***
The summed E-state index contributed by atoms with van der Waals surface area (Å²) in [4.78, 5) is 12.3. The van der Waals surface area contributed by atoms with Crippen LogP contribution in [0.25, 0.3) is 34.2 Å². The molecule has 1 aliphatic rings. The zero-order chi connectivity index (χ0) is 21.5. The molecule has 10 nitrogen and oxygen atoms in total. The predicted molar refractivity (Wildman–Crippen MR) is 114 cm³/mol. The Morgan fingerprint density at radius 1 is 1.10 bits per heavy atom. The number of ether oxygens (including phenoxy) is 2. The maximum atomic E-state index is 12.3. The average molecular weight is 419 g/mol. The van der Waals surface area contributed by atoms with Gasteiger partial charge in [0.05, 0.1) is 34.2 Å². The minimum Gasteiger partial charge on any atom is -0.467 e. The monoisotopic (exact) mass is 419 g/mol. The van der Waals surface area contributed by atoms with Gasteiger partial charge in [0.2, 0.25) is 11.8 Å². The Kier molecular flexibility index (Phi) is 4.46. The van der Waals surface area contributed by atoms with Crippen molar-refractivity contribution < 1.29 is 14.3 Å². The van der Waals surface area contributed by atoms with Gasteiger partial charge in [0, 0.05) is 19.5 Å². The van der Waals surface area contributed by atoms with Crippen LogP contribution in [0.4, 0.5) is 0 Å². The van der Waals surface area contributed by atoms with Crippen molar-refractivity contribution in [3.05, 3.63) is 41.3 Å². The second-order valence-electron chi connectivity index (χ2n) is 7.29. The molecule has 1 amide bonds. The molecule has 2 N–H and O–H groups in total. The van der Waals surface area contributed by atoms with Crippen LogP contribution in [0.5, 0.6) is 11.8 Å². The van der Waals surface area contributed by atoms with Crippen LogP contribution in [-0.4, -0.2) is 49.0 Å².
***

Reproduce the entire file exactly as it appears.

The summed E-state index contributed by atoms with van der Waals surface area (Å²) in [4.78, 5) is 12.3. The van der Waals surface area contributed by atoms with Crippen LogP contribution in [0.25, 0.3) is 34.2 Å². The molecule has 1 aliphatic rings. The zero-order chi connectivity index (χ0) is 21.5. The molecule has 10 nitrogen and oxygen atoms in total. The predicted molar refractivity (Wildman–Crippen MR) is 114 cm³/mol. The Morgan fingerprint density at radius 1 is 1.10 bits per heavy atom. The number of ether oxygens (including phenoxy) is 2. The maximum atomic E-state index is 12.3. The average molecular weight is 419 g/mol. The van der Waals surface area contributed by atoms with Gasteiger partial charge in [0.05, 0.1) is 34.2 Å². The minimum Gasteiger partial charge on any atom is -0.467 e. The monoisotopic (exact) mass is 419 g/mol. The van der Waals surface area contributed by atoms with Gasteiger partial charge in [0.2, 0.25) is 11.8 Å². The Kier molecular flexibility index (Phi) is 4.46. The van der Waals surface area contributed by atoms with Crippen molar-refractivity contribution < 1.29 is 14.3 Å². The van der Waals surface area contributed by atoms with Gasteiger partial charge in [0, 0.05) is 19.5 Å². The van der Waals surface area contributed by atoms with Crippen LogP contribution in [0.4, 0.5) is 0 Å². The van der Waals surface area contributed by atoms with Crippen molar-refractivity contribution in [3.05, 3.63) is 41.3 Å². The second-order valence-electron chi connectivity index (χ2n) is 7.29. The molecule has 1 amide bonds. The molecule has 2 N–H and O–H groups in total. The van der Waals surface area contributed by atoms with Crippen LogP contribution in [0.5, 0.6) is 11.8 Å². The van der Waals surface area contributed by atoms with Crippen LogP contribution in [-0.4, -0.2) is 49.0 Å².